Children’s Book Week has always been an exciting time for us. This year we are kicking things off a little bit early with a signing by local authors Kat and Margaret King for their new book The Backyard Campout on Independent Bookstore Day, May 2. Square Books Backyard Campout As the week continues we will have story times aplenty and a special meeting of the SBJ Book Society, our 8-12 year old readers book club. We are going to close the week out with a “Dress as your favorite book character” special story time on Saturday, May 9th.

MUF: Since we’re middle-grade authors, we’re eager to know some titles new and old, fiction and nonfiction, that you find yourself recommending to eight- to twelve-year-olds these days?
Paul:
I love to recommend The Name of this Book is Secret by Pseudonymous Bosch. I don’t know that I’ve ever met a child that doesn’t love it in some way; whether it’s for the characters, the humor, or the mystery there’s something in there for everyone. Some of my other favorite recommendations include TheSquare Books, Name of this Book is Secret Lost Years of Merlin by TA Barron, Matilda by Roald Dahl, Inkheart by Cornelia Funke, and  lately The League of Seven by Alan Gratz. My favsquare books league of sevenSquare Books-Lost Years of Merlinorite nonfiction recommendations are Bomb by Steve Sheinken and How They Croaked by Georgia Bragg.Square Books  How they croakedSquare Books Matilda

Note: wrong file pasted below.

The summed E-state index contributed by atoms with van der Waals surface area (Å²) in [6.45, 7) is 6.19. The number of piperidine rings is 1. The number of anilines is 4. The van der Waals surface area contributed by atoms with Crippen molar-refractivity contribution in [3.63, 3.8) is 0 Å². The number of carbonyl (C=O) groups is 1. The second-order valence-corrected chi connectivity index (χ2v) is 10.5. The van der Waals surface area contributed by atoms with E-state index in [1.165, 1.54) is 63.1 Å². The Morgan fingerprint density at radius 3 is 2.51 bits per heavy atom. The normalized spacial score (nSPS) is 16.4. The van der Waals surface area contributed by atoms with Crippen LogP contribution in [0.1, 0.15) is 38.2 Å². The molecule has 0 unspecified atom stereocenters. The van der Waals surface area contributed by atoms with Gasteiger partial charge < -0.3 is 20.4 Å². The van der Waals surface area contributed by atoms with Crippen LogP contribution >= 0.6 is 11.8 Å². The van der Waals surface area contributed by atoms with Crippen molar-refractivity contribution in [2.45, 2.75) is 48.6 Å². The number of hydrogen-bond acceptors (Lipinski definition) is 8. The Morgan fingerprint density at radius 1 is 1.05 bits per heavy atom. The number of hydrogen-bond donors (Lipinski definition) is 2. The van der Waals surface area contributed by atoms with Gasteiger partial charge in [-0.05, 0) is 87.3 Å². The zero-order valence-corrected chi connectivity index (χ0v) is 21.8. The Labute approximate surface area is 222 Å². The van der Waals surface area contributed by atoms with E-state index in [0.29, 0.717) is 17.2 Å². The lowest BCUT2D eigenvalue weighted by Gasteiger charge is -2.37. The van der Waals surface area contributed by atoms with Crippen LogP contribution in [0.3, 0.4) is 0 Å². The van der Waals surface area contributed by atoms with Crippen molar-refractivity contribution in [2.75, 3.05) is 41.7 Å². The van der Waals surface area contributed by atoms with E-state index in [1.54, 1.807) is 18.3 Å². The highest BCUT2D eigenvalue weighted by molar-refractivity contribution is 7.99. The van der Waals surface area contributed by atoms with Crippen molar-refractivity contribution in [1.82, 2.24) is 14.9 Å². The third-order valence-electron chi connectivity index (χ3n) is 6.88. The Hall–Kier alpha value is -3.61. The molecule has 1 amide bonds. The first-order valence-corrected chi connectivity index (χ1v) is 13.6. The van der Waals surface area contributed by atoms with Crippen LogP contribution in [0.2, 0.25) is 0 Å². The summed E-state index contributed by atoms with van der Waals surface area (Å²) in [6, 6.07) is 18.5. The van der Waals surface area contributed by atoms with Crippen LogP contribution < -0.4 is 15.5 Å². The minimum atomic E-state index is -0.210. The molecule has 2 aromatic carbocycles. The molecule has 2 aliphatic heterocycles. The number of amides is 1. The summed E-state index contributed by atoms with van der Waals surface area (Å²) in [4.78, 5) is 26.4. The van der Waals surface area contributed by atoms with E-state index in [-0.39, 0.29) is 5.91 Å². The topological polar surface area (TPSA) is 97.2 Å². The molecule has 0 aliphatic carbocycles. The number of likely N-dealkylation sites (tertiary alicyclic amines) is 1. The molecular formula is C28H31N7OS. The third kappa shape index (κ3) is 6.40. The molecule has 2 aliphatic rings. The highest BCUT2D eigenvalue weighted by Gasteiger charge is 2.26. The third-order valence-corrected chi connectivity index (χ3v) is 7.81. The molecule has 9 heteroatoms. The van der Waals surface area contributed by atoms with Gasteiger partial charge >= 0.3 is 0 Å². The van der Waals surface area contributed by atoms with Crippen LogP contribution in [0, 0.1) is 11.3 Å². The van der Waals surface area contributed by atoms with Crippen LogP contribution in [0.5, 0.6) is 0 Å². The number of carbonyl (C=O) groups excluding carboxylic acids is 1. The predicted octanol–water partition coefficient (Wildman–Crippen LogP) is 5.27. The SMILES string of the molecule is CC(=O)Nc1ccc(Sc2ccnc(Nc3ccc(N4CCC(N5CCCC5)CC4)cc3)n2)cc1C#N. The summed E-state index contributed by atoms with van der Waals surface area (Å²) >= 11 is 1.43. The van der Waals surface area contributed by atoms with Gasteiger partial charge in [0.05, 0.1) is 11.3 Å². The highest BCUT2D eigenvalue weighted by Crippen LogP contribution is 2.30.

Square Books Where's Waldo?

He’s everywhere!

MUF: Do you have some special events planned that are geared to middle-graders?
Paul:
Our biggest upcoming event will be the Where’s Waldo event in July. Waldo (or at least a small cardboard cut-out of Waldo) will be hidden in 26 stores around the town square. Kids who find Waldo in at least 20 stores are entered into a drawing for free books and other gifts from around the square. Children of all ages participate in this event, but it is especially fun for middle-graders who are spending their aimless afternoons on the town square. While we don’t have any signings firmly planned at the moment, we will most certainly have a few in the coming months. Information on these can always be found on our Facebook page or on our website, http://www.squarebooks.com/junior.